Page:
At length the drawbridge fell, the gates opened, and a knight, bearing the great standard of the Order, sallied from the castle, preceded by six trumpets, and followed by the Knights Preceptors, two and two, the Grand Master coming last, mounted on a stately horse, whose furniture was of the simplest kind. Behind him came Brian de Bois-Guilbert, armed cap-a-pie in bright armour, but without his lance, shield, and sword, which were borne by his two esquires behind him. His face, though partly hidden by a long plume which floated down from his barrel-cap, bore a strong and mingled expression of passion, in which pride seemed to contend with irresolution. He looked ghastly pale, as if he had not slept for several nights, yet reined his pawing war-horse with the habitual ease and grace proper to the best lance of the Order of the Temple. His general appearance was grand and commanding; but, looking at him with attention, men read that in his dark features, from which they willingly withdrew their eyes.

On either side rode Conrade of Mont-Fitchet, and Albert de Malvoisin, who acted as godfathers to the champion. They were in their robes of peace, the white dress of the Order. Behind them followed other Companions of the Temple, with a long train of esquires and pages clad in black, aspirants to the honour of being one day Knights of the Order. After these neophytes came a guard of warders on foot, in the same sable livery, amidst whose partisans might be seen the pale form of the accused, moving with a slow but undismayed step towards the scene of her fate. She was stript of all her ornaments, lest perchance there should be among them some of those amulets which Satan was supposed to bestow upon his victims, to deprive them of the power of confession even when under the torture. A coarse white dress, of the simplest form, had been substituted for her Oriental garments; yet there was such an exquisite mixture of courage and resignation in her look, that even in this garb, and with no other ornament than her long black tresses, each eye wept that looked upon her, and the most hardened bigot regretted the fate that had converted a creature so goodly into a vessel of wrath, and a waged slave of the devil.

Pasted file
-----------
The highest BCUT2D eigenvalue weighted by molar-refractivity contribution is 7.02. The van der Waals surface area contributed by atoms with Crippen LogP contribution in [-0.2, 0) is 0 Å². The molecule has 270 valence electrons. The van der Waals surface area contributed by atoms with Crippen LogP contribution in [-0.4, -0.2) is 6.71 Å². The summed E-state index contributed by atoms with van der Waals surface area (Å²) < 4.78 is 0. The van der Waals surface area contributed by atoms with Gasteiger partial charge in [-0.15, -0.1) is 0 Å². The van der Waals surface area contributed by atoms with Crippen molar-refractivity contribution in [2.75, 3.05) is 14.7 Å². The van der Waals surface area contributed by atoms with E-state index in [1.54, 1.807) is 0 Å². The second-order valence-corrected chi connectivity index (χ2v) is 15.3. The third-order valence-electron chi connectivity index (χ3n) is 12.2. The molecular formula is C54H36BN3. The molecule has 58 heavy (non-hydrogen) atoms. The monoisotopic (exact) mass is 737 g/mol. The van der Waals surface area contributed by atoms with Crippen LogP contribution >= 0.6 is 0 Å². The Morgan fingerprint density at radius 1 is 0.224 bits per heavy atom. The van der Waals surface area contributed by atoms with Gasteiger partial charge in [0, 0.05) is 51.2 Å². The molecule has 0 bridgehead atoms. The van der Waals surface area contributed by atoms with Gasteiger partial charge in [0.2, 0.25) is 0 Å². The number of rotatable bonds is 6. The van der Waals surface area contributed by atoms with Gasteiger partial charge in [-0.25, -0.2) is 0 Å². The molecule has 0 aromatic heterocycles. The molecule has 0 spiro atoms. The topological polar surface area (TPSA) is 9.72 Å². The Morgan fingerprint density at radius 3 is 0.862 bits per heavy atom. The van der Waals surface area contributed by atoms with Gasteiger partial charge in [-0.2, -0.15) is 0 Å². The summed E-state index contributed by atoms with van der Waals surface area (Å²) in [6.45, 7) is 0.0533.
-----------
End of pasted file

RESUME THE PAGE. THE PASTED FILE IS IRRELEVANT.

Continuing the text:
A crowd of inferior personages belonging to the Preceptory followed the victim, all moving with the utmost order, with arms folded, and looks bent upon the ground.